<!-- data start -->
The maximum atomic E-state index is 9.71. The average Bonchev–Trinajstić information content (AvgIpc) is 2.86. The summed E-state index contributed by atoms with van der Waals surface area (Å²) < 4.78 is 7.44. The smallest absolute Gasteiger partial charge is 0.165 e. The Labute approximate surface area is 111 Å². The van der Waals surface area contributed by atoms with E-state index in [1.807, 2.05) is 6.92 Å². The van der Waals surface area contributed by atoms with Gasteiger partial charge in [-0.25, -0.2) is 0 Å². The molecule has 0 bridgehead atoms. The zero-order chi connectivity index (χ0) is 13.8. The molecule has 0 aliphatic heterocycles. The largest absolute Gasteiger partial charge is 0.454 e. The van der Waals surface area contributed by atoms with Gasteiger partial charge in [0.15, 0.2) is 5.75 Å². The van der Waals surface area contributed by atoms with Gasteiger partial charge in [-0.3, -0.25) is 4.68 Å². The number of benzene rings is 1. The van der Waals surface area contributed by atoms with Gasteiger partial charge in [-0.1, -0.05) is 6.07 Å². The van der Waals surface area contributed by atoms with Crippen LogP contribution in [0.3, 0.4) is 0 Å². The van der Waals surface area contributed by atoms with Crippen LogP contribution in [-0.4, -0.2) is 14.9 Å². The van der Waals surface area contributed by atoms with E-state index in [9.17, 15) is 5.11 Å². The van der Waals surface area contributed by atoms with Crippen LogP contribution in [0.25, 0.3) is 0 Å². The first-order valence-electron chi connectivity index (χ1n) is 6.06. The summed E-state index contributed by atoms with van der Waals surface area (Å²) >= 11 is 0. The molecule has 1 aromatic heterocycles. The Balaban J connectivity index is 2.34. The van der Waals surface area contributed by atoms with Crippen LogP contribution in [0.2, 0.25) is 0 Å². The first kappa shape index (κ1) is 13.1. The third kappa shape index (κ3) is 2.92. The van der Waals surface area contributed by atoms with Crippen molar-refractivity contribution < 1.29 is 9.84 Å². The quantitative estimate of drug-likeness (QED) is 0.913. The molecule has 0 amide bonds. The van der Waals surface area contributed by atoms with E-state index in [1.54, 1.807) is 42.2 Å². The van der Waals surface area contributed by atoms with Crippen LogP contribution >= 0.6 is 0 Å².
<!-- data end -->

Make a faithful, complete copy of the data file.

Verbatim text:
The maximum atomic E-state index is 9.71. The average Bonchev–Trinajstić information content (AvgIpc) is 2.86. The summed E-state index contributed by atoms with van der Waals surface area (Å²) < 4.78 is 7.44. The smallest absolute Gasteiger partial charge is 0.165 e. The Labute approximate surface area is 111 Å². The van der Waals surface area contributed by atoms with E-state index in [1.807, 2.05) is 6.92 Å². The van der Waals surface area contributed by atoms with Gasteiger partial charge in [-0.25, -0.2) is 0 Å². The molecule has 0 bridgehead atoms. The zero-order chi connectivity index (χ0) is 13.8. The molecule has 0 aliphatic heterocycles. The largest absolute Gasteiger partial charge is 0.454 e. The van der Waals surface area contributed by atoms with Gasteiger partial charge in [0.15, 0.2) is 5.75 Å². The van der Waals surface area contributed by atoms with Gasteiger partial charge in [-0.3, -0.25) is 4.68 Å². The number of benzene rings is 1. The van der Waals surface area contributed by atoms with Gasteiger partial charge in [-0.1, -0.05) is 6.07 Å². The van der Waals surface area contributed by atoms with Crippen LogP contribution in [0.3, 0.4) is 0 Å². The van der Waals surface area contributed by atoms with Crippen LogP contribution in [-0.4, -0.2) is 14.9 Å². The van der Waals surface area contributed by atoms with E-state index in [9.17, 15) is 5.11 Å². The van der Waals surface area contributed by atoms with Crippen LogP contribution in [0.25, 0.3) is 0 Å². The first-order valence-electron chi connectivity index (χ1n) is 6.06. The summed E-state index contributed by atoms with van der Waals surface area (Å²) >= 11 is 0. The molecule has 1 aromatic heterocycles. The Balaban J connectivity index is 2.34. The van der Waals surface area contributed by atoms with Crippen LogP contribution in [0.2, 0.25) is 0 Å². The first kappa shape index (κ1) is 13.1. The third kappa shape index (κ3) is 2.92. The van der Waals surface area contributed by atoms with Crippen molar-refractivity contribution < 1.29 is 9.84 Å². The quantitative estimate of drug-likeness (QED) is 0.913. The molecule has 0 amide bonds. The van der Waals surface area contributed by atoms with E-state index in [1.54, 1.807) is 42.2 Å². The van der Waals surface area contributed by atoms with Crippen LogP contribution >= 0.6 is 0 Å².